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Med Decis Making. 2016 Oct;36(7):834-43. doi: 10.1177/0272989X15570114. Epub 2015 Feb 5.

Impact of Cultural Exposure and Message Framing on Oral Health Behavior: Exploring the Role of Message Memory.

Author information

1
Psychological & Brain Sciences, University of California, Santa Barbara, CA (CB, PJE, MAA, DKS)
2
Department of Psychology, Kent State University, Kent, OH (SNM, JAU)

Abstract

BACKGROUND:

Health messages are more effective when framed to be congruent with recipient characteristics, and health practitioners can strategically choose message features to promote adherence to recommended behaviors. We present exposure to US culture as a moderator of the impact of gain-frame versus loss-frame messages. Since US culture emphasizes individualism and approach orientation, greater cultural exposure was expected to predict improved patient choices and memory for gain-framed messages, whereas individuals with less exposure to US culture would show these advantages for loss-framed messages.

METHODS:

223 participants viewed a written oral health message in 1 of 3 randomized conditions-gain-frame, loss-frame, or no-message control-and were given 10 flosses. Cultural exposure was measured with the proportions of life spent and parents born in the US. At baseline and 1 week later, participants completed recall tests and reported recent flossing behavior.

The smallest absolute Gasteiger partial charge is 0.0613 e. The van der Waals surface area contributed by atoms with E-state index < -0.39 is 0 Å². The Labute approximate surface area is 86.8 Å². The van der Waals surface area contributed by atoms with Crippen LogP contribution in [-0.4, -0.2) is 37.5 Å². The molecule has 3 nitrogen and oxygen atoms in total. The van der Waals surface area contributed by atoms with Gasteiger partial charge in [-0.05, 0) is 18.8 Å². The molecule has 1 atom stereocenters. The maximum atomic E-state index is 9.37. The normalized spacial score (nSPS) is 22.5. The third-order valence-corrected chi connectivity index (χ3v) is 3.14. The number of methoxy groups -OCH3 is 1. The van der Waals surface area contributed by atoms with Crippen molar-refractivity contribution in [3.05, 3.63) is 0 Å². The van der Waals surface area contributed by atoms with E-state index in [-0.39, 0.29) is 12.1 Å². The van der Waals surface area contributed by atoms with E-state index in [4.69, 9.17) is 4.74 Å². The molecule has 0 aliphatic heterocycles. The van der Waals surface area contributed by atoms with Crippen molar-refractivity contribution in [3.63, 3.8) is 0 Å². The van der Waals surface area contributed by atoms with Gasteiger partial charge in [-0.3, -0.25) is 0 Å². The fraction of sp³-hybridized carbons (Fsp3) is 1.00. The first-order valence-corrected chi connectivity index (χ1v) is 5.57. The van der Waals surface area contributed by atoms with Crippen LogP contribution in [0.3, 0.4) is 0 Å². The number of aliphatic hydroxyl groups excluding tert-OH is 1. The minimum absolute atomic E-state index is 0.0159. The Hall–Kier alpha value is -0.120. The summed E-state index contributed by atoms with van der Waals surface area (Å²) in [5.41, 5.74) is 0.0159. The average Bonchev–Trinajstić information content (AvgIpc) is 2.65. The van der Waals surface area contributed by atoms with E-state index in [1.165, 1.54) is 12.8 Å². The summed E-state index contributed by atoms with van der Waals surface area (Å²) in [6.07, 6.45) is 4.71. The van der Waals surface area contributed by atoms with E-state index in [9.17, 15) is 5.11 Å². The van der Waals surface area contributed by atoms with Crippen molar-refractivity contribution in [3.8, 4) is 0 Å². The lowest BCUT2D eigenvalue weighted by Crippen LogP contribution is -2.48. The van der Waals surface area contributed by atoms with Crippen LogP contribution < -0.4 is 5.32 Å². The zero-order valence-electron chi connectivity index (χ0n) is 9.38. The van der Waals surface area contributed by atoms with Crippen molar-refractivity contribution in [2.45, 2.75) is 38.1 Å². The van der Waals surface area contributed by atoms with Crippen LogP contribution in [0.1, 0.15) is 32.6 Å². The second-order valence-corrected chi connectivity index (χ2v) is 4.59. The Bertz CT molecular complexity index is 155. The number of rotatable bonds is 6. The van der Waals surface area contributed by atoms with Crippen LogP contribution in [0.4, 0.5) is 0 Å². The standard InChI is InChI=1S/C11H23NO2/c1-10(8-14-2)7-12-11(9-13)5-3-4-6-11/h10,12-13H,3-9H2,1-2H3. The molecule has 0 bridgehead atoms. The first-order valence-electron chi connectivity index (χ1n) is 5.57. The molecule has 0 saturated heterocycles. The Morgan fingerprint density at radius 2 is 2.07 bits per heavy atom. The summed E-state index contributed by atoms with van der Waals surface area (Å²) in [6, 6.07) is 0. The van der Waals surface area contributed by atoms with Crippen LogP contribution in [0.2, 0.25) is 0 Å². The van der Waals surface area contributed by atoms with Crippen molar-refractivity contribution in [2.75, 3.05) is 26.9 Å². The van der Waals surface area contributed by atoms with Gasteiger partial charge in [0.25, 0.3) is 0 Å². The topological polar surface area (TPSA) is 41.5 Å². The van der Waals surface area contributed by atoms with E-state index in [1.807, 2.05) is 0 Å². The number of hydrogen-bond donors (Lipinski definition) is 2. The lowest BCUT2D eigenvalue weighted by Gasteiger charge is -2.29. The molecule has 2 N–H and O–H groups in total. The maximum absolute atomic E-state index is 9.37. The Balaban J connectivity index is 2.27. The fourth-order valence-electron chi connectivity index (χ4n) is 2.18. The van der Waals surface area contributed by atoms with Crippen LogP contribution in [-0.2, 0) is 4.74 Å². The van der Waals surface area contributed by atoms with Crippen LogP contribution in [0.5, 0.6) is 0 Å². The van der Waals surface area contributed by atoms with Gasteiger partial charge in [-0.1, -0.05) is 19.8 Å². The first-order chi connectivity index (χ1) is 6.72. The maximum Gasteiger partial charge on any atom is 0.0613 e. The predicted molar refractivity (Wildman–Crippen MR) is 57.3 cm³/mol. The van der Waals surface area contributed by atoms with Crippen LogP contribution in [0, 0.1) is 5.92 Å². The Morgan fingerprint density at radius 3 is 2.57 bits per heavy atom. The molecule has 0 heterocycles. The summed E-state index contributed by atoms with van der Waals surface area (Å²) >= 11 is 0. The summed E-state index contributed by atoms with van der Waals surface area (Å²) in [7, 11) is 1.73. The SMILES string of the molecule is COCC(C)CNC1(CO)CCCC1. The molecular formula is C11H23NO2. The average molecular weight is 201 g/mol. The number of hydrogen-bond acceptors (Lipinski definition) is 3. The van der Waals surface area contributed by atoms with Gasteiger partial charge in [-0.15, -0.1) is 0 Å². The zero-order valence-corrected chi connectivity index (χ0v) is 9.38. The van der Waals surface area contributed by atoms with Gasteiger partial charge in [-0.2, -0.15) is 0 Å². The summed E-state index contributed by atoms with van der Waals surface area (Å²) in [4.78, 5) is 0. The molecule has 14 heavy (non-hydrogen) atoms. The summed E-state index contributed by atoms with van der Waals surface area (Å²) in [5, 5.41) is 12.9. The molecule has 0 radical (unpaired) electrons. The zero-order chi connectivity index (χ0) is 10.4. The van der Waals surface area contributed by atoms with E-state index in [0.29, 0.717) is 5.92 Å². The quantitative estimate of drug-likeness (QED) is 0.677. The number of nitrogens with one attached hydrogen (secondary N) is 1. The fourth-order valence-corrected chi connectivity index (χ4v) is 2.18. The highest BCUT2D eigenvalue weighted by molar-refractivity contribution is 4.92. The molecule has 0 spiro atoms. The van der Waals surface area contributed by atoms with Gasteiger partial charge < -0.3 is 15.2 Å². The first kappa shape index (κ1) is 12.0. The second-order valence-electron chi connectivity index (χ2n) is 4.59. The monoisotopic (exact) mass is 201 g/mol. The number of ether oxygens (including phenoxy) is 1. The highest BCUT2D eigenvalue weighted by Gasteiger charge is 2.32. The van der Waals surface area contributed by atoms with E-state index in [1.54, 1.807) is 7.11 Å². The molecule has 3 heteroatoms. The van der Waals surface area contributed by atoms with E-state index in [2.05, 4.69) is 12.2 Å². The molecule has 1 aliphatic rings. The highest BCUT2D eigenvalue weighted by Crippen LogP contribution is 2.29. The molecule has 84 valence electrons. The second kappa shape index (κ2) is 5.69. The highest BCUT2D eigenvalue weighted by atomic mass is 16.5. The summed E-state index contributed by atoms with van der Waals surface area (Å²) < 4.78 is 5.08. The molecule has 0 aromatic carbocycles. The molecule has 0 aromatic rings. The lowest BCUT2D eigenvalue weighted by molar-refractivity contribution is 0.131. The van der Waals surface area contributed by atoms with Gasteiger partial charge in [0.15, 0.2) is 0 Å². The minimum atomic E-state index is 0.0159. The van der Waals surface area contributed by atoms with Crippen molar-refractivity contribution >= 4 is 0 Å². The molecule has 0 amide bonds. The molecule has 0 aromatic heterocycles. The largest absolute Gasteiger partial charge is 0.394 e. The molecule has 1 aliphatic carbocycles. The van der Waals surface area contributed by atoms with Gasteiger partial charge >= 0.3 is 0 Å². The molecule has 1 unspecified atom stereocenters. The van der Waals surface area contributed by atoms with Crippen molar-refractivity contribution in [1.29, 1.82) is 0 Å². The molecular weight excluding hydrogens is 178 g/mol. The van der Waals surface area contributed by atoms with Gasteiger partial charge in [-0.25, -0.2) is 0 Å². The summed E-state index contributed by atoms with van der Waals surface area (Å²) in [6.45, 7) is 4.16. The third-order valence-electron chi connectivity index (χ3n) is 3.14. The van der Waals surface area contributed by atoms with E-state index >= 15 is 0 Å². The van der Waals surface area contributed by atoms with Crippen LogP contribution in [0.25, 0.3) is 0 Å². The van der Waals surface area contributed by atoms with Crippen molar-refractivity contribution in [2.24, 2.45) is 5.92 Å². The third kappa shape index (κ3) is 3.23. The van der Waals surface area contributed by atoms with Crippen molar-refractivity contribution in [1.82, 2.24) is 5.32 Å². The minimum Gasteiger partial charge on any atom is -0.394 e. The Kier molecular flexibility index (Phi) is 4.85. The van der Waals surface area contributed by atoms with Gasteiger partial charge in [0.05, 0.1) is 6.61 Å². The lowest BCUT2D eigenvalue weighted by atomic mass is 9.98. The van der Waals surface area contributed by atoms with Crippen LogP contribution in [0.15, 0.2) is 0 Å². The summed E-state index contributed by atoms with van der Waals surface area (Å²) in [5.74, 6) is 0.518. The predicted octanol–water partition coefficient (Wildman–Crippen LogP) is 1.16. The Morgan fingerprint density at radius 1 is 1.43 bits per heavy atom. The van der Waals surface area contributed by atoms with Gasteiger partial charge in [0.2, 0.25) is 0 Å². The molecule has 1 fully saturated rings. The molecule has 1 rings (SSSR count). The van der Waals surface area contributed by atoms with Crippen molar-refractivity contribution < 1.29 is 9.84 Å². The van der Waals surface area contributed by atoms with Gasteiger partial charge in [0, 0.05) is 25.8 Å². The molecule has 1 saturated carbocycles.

RESULTS:

Message frame and cultural exposure interacted to predict improved patient decisions (increased flossing) and memory maintenance for the health message over 1 week; for example, those with low cultural exposure who saw a loss-frame message flossed more. Incongruent messages led to the same flossing rates as no message. Memory retention did not explain the effect of message congruency on flossing.

LIMITATIONS:

Flossing behavior was self-reported. Cultural exposure may only have practical application in either highly individualistic or collectivistic countries.

CONCLUSIONS:

In health care settings where patients are urged to follow a behavior, asking basic demographic questions could allow medical practitioners to intentionally communicate in terms of gains or losses to improve patient decision making and treatment adherence.

KEYWORDS:

acculturation; culture; memory; message frame; oral health

PMID:
25654986
PMCID:
PMC4526452
DOI:
10.1177/0272989X15570114
[Indexed for MEDLINE]
Free PMC Article

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